The New York Post, Rupert Murdoch’s chief American tabloid enterprise (yes, I know, the Wall Street Journal is still technically a broadsheet even after he bought it, but still), and purveyor of stinky turds posing as journalism, dropped a particularly, um, fragrant one the other day:

A well-respected lawyer in the state Attorney General’s Office spends her days toiling in securities fraud — and her nights moonlighting as a dominatrix, The Post has learned.

Alisha Smith, 36, who dresses demurely as a buttoned-down prosecutor, turns up the heat when she becomes perky persecutor “Alisha Spark,” a nom de dom she uses when she performs at S&M events for pay, according to a fetish source.

“They pay her to go to the events. She dominates people, restrains them and whips them,” the fetish source said.


Yesterday, she was removed from her duties — for which she earns $78,825 annually — after The Post inquired about her saucy S&M lifestyle.

“The employee has been suspended without pay, effective immediately, pending an internal investigation,” said a spokesman for state Attorney General Eric Schneiderman.

(Of course, if Smith and her boss were Republicans, she’d still be on the job, just like dominatrix customer Diaper Dave Vitter is still on the job — his “job” per his oil-industry bosses being to kill solar energy. But I digress.)

“Fetish source” — is that Roger Stone again? You know, the oppo artist guy and sleazemonger who the Republicans can’t quite openly take to their bosom for fear of upsetting the evangelicals among them?

Anyway, check out how the story is written as a bait-and-switch — it’s allegedly about Smith, but then since the actual evidence for its allegations towards Smith is pretty thin, it starts tossing in unrelated kitchen-sink crapola about Smith’s friendship with domme Jade Vixen, and then working mighty hard to insinuate that Vixen herself is guilty of crimes without of course providing any actual proof.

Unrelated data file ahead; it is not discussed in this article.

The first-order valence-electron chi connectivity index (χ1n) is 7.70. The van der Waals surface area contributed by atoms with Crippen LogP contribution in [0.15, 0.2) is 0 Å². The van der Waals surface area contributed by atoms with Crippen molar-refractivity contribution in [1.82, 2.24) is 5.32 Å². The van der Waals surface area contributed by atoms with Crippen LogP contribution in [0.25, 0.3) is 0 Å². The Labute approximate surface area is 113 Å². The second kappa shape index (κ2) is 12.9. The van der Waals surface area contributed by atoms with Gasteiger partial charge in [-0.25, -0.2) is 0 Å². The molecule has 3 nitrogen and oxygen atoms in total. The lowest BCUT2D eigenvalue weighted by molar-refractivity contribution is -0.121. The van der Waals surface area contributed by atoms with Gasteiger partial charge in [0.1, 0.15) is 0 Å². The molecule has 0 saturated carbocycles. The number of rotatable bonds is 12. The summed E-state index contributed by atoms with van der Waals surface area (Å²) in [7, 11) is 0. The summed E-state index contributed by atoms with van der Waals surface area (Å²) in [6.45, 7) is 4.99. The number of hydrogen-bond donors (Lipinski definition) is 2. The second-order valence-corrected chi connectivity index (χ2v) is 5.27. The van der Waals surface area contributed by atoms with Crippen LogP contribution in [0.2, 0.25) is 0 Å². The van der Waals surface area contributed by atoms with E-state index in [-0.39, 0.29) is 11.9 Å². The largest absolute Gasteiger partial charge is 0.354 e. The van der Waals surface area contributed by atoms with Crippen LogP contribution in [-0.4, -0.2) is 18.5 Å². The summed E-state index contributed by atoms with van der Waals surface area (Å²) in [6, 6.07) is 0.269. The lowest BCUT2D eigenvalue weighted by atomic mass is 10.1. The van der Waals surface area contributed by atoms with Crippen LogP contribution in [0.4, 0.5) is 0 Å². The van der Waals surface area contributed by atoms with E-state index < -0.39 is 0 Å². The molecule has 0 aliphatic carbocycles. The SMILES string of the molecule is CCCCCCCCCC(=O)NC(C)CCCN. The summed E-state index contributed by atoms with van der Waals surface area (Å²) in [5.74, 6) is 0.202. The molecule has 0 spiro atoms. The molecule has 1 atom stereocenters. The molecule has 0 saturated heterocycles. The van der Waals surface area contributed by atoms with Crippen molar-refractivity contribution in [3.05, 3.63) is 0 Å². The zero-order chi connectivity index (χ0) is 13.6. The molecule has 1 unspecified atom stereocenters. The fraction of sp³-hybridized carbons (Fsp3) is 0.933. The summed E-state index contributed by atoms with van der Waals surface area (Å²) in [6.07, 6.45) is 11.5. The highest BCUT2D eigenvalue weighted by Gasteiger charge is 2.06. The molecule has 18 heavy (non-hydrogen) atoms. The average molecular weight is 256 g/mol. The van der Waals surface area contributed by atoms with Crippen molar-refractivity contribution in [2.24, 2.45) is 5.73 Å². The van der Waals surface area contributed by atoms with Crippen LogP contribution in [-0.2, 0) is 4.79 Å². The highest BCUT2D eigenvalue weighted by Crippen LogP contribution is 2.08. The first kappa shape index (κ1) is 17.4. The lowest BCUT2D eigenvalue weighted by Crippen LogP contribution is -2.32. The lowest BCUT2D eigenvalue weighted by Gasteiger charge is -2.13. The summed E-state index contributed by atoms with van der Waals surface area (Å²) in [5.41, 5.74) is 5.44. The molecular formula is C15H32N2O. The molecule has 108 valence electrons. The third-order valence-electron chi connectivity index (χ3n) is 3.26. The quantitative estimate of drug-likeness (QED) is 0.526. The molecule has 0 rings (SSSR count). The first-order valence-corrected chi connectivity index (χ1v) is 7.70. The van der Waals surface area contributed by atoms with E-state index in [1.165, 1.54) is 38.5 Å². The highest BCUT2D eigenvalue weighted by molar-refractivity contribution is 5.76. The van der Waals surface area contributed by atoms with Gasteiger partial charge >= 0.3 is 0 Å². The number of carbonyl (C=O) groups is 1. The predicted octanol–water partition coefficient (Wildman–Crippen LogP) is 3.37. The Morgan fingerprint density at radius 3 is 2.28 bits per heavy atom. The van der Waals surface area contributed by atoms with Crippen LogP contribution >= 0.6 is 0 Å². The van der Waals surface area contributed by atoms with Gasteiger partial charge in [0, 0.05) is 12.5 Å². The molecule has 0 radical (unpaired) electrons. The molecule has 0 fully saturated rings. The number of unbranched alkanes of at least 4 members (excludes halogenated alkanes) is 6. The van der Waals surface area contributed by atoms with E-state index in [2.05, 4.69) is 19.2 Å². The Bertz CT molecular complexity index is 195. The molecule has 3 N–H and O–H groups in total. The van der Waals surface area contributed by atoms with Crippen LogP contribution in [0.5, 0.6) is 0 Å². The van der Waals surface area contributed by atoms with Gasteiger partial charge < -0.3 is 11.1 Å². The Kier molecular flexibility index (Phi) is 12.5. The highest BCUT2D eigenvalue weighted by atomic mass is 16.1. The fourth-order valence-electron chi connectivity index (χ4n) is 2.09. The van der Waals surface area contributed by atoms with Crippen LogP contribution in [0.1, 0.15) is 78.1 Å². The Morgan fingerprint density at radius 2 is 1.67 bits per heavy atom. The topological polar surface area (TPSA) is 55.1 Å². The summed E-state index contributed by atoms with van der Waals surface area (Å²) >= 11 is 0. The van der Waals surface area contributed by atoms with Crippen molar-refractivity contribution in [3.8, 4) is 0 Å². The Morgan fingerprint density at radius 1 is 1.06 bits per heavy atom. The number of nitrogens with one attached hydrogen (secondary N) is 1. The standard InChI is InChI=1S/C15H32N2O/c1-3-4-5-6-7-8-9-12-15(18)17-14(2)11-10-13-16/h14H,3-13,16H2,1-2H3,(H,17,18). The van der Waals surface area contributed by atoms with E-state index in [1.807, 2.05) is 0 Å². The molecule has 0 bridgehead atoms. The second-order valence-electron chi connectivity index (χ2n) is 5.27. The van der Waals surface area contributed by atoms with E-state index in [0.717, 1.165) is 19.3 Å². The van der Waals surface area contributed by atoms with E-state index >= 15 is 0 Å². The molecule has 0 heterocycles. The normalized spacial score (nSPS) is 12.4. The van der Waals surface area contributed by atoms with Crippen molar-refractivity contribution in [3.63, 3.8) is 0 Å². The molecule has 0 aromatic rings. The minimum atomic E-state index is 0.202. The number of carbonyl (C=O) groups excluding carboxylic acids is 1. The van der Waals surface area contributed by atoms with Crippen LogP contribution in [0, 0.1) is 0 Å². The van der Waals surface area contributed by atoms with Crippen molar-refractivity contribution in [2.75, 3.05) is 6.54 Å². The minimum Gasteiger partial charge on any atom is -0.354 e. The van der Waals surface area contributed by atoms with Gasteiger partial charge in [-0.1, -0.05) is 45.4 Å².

The other problem with the Murdoch Post’s smear is that it assumes its readers are cave-dwellers ignorant of modern American society. As most people with even the most cursory knowledge of dominatrices understand, most professional dommes make a point of not having sex with their clients. It’s part and parcel of the whole domme culture: You can’t effectively dominate a man if you allow him to penetrate you; it’s that simple. Instead, you’re far more likely to tell your client to go home and meditate on his knees while thinking of the stress-relief whipping you just gave him. (Oh, and did I mention that this is all perfectly legal?)

The Murdoch Post crowd and their Republican allies are trying to shock New Yorkers with silliness. And they’re trying this in the Age of C.S.I., when a major recurring plot point for the original series involves a very sympathetically depicted dominatrix and therapist, Lady Heather, and her involvement with the hero of the show, Gil Grissom.

I can see at least three reasons for this smear. One is the desire for the Murdoch media empire to draw attention away from itself and its own scandals, scandals that have touched the New York Post itself. Another, considering the target of it is the justice and law enforcement community, is to warn the FBI off of delving into the Murdoch empire’s alleged hacking of the phones of 9/11 victims.

But the third, and in my view most important, reason, is to frighten New York State Attorney General Eric Schneiderman off from investigating the seamy soft rotten underbelly of Wall Street and the banking industry.

This is nothing less than a shot across the bow of Schneiderman and his AG office. (Or a horse’s head in the bed, if you prefer Mafia intimidation analogies.) He has been, as Forbes recently called him, “a big thorn in Bank of America’s side”. The Murdoch Post article lets slip a hint of this by mentioning that Smith was praised three years ago by Andy Cuomo for her role in getting a $5 billion settlement from Bank of America in a securities-fraud case.

Wall Street tried to silence Schneiderman last month by having its flunkies kick him off the mortgage-abuse investigation panel, only to see Schneiderman step up his efforts — and be joined by another state Attorney General, Minnesota’s Amy Swanson.

It looks like they decided to up the ante a bit.

UPDATE: Yves Smith over at Naked Capitalism sees what I see, and further notes that the only actual “crime” Smith may have committed would be not reporting to her day-job bosses any second-job income of over $1000. (h/t wendydavis)